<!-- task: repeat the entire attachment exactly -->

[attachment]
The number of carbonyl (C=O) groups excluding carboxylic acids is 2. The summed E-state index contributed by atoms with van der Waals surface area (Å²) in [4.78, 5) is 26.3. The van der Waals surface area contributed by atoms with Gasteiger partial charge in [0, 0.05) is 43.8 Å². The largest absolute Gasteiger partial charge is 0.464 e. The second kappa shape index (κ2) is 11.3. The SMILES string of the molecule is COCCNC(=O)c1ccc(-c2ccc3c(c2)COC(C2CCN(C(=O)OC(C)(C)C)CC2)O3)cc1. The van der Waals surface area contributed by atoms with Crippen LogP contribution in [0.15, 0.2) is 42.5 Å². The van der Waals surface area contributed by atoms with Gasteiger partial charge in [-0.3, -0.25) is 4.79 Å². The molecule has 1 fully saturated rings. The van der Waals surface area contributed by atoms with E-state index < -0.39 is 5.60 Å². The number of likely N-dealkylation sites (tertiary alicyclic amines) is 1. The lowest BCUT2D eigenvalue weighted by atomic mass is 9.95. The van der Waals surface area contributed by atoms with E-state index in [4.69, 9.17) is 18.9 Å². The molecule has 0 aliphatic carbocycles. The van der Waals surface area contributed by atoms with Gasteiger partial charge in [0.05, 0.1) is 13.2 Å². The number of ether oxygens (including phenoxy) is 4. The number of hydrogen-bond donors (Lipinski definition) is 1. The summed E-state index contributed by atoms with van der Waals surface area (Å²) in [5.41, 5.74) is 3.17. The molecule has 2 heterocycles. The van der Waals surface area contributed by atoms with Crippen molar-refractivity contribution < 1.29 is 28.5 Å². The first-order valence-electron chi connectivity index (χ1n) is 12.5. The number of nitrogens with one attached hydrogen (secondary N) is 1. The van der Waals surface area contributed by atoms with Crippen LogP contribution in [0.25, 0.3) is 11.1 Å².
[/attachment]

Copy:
The number of carbonyl (C=O) groups excluding carboxylic acids is 2. The summed E-state index contributed by atoms with van der Waals surface area (Å²) in [4.78, 5) is 26.3. The van der Waals surface area contributed by atoms with Gasteiger partial charge in [0, 0.05) is 43.8 Å². The largest absolute Gasteiger partial charge is 0.464 e. The second kappa shape index (κ2) is 11.3. The SMILES string of the molecule is COCCNC(=O)c1ccc(-c2ccc3c(c2)COC(C2CCN(C(=O)OC(C)(C)C)CC2)O3)cc1. The van der Waals surface area contributed by atoms with Crippen LogP contribution in [0.15, 0.2) is 42.5 Å². The van der Waals surface area contributed by atoms with Gasteiger partial charge in [-0.3, -0.25) is 4.79 Å². The molecule has 1 fully saturated rings. The van der Waals surface area contributed by atoms with E-state index < -0.39 is 5.60 Å². The number of likely N-dealkylation sites (tertiary alicyclic amines) is 1. The lowest BCUT2D eigenvalue weighted by atomic mass is 9.95. The van der Waals surface area contributed by atoms with E-state index in [4.69, 9.17) is 18.9 Å². The molecule has 0 aliphatic carbocycles. The van der Waals surface area contributed by atoms with Gasteiger partial charge in [0.05, 0.1) is 13.2 Å². The number of ether oxygens (including phenoxy) is 4. The number of hydrogen-bond donors (Lipinski definition) is 1. The summed E-state index contributed by atoms with van der Waals surface area (Å²) in [5.41, 5.74) is 3.17. The molecule has 2 heterocycles. The van der Waals surface area contributed by atoms with Crippen molar-refractivity contribution < 1.29 is 28.5 Å². The first-order valence-electron chi connectivity index (χ1n) is 12.5. The number of nitrogens with one attached hydrogen (secondary N) is 1. The van der Waals surface area contributed by atoms with Crippen LogP contribution in [0.25, 0.3) is 11.1 Å².